But what I see now, what I understand, is that inside the cloak, inside the mother 'I' still existed.
In fact, as I birthed and nurtured and raised my children and did the same for myself.
'I' grew and changed and became stronger and more beautiful that I ever was before.
And now I nearly feel ready to emerge like a butterfly from it's chrysalis.
But I'm resting here, within the folds a while longer, making sure we are all old enough, ready enough, developed enough for me to take off this Madonna's cloak of mine, to fold it up and put it away in a chest in the attic, ready and waiting to be passed on to my child if and when she is ready to wear it.
To win a copy of Lucy's book Moods of Motherhood please leave a comment below. Tell me what 'Mother' means to you?
You can have multiple entries by doing the following:

Be sure you come back here and leave a comment for each separate thing you do, each comment counts as an entry. The winner will be selected by a random generator on the 16th of November.


  1. Mothering to me is caring, loving, nurturing, feeding the minds and bodies of those I have given birth to and also those I love and care about around me. I don't think I will ever lose my mothering cloak (as you call it) - even as they grow older they still need caring, loving, nurturing, feeding but just in different ways.

  2. "mother" for me should be a safe, warm, comforting place forever - that's what I aim for with my kids anyway! I'd love to win a copy of this fabulous sounding book for our Attachment Parents Group library....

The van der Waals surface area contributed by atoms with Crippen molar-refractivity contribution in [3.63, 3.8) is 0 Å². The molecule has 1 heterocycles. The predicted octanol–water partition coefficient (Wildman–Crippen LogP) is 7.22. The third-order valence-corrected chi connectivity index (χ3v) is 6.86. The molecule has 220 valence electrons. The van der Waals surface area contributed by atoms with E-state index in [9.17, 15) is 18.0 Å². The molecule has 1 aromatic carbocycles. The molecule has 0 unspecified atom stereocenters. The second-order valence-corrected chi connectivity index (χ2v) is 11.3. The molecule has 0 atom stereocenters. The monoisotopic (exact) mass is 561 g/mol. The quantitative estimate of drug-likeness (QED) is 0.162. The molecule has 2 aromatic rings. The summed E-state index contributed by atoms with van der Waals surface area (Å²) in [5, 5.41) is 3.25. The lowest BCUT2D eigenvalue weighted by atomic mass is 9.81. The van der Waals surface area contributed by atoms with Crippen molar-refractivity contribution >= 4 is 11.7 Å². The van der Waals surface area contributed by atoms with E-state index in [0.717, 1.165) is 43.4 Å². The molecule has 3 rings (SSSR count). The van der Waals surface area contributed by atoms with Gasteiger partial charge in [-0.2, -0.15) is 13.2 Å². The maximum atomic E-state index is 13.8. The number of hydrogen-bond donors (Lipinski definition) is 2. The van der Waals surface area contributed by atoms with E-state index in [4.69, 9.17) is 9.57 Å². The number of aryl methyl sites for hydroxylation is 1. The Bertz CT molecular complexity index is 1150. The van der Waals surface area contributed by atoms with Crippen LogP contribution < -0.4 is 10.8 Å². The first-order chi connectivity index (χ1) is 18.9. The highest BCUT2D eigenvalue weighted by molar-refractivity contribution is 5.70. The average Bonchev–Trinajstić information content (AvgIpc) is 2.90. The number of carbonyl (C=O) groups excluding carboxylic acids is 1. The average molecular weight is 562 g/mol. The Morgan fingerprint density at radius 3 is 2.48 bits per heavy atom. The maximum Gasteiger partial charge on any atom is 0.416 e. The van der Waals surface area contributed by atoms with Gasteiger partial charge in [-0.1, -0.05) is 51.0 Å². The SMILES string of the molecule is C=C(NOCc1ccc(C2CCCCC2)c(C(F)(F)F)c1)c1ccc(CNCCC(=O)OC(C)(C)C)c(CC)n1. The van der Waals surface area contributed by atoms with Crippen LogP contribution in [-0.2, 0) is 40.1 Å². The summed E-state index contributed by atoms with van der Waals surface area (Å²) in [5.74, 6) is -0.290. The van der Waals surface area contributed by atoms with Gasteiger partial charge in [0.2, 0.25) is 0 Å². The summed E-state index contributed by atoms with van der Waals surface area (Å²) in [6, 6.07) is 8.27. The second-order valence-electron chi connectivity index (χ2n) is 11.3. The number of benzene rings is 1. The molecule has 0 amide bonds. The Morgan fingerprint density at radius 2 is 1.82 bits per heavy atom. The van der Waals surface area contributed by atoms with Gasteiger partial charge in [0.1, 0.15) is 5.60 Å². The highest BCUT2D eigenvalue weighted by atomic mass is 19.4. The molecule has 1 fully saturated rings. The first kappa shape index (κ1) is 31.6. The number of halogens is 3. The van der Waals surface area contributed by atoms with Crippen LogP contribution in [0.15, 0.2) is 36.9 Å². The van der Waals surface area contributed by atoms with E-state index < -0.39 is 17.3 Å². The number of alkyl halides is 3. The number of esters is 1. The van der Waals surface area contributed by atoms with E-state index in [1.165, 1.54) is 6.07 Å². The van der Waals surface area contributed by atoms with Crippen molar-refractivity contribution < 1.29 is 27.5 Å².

3. Oh Laura this post spoke directly from your heart to mine.

    Being a mom changes and molds me in each and every moment of life. For me there is nothing else on this earth that has or will have to incrediable power to do that. Sometimes the constant changing and molding hurts so badly and some times it feels like my first morning stretch so very good.

  4. I really enjoyed this post, and Moods of Motherhood sounds fascinating. Mothering to me is a nurturing and unconditional love, caring, healing when needed, a guide. Mothering is very important to me, my children are teens now, and as my role shifts, I am always on the lookout for inspirational thoughts on this topic. Thanks for the opportunity.

  5. (via facebook) Janet O'Keeffe Murphy beautiful book

  6. (via facebook)Denise Ridgway Love a chance to read this xx

  7. (via facebook) Anna Moses I think every mother will be happy to read it